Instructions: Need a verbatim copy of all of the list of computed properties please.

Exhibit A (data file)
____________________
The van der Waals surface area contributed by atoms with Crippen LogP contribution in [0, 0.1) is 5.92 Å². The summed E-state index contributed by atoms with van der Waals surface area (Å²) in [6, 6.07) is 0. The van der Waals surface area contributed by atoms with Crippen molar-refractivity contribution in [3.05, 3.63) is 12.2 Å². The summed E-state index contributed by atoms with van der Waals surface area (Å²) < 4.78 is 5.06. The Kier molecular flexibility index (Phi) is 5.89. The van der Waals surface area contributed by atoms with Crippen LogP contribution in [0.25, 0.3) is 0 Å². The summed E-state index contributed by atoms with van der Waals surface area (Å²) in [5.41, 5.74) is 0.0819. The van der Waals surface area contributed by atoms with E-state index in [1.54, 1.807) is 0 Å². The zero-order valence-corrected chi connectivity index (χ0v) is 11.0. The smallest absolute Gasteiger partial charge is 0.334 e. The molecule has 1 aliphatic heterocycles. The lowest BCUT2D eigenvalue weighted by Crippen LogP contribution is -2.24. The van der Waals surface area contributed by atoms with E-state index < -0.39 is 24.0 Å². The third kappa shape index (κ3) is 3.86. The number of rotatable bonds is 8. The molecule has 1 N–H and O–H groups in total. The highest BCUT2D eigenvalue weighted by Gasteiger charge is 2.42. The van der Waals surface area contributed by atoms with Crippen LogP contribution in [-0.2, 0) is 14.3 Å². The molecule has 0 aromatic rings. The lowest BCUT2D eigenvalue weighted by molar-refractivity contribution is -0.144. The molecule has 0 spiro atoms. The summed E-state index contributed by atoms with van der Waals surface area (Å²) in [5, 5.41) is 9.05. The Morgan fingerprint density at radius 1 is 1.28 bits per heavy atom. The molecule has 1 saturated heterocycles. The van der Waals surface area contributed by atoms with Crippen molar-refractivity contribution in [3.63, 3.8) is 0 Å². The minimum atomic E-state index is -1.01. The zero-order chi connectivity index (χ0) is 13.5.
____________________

The van der Waals surface area contributed by atoms with Crippen LogP contribution in [0, 0.1) is 5.92 Å². The summed E-state index contributed by atoms with van der Waals surface area (Å²) in [6, 6.07) is 0. The van der Waals surface area contributed by atoms with Crippen molar-refractivity contribution in [3.05, 3.63) is 12.2 Å². The summed E-state index contributed by atoms with van der Waals surface area (Å²) < 4.78 is 5.06. The Kier molecular flexibility index (Phi) is 5.89. The van der Waals surface area contributed by atoms with Crippen LogP contribution in [0.25, 0.3) is 0 Å². The summed E-state index contributed by atoms with van der Waals surface area (Å²) in [5.41, 5.74) is 0.0819. The van der Waals surface area contributed by atoms with E-state index in [1.54, 1.807) is 0 Å². The zero-order valence-corrected chi connectivity index (χ0v) is 11.0. The smallest absolute Gasteiger partial charge is 0.334 e. The molecule has 1 aliphatic heterocycles. The lowest BCUT2D eigenvalue weighted by Crippen LogP contribution is -2.24. The van der Waals surface area contributed by atoms with E-state index < -0.39 is 24.0 Å². The third kappa shape index (κ3) is 3.86. The number of rotatable bonds is 8. The molecule has 1 N–H and O–H groups in total. The highest BCUT2D eigenvalue weighted by Gasteiger charge is 2.42. The van der Waals surface area contributed by atoms with Crippen LogP contribution in [-0.2, 0) is 14.3 Å². The molecule has 0 aromatic rings. The lowest BCUT2D eigenvalue weighted by molar-refractivity contribution is -0.144. The molecule has 0 spiro atoms. The summed E-state index contributed by atoms with van der Waals surface area (Å²) in [5, 5.41) is 9.05. The Morgan fingerprint density at radius 1 is 1.28 bits per heavy atom. The molecule has 1 saturated heterocycles. The van der Waals surface area contributed by atoms with Crippen molar-refractivity contribution in [3.63, 3.8) is 0 Å². The minimum atomic E-state index is -1.01. The zero-order chi connectivity index (χ0) is 13.5.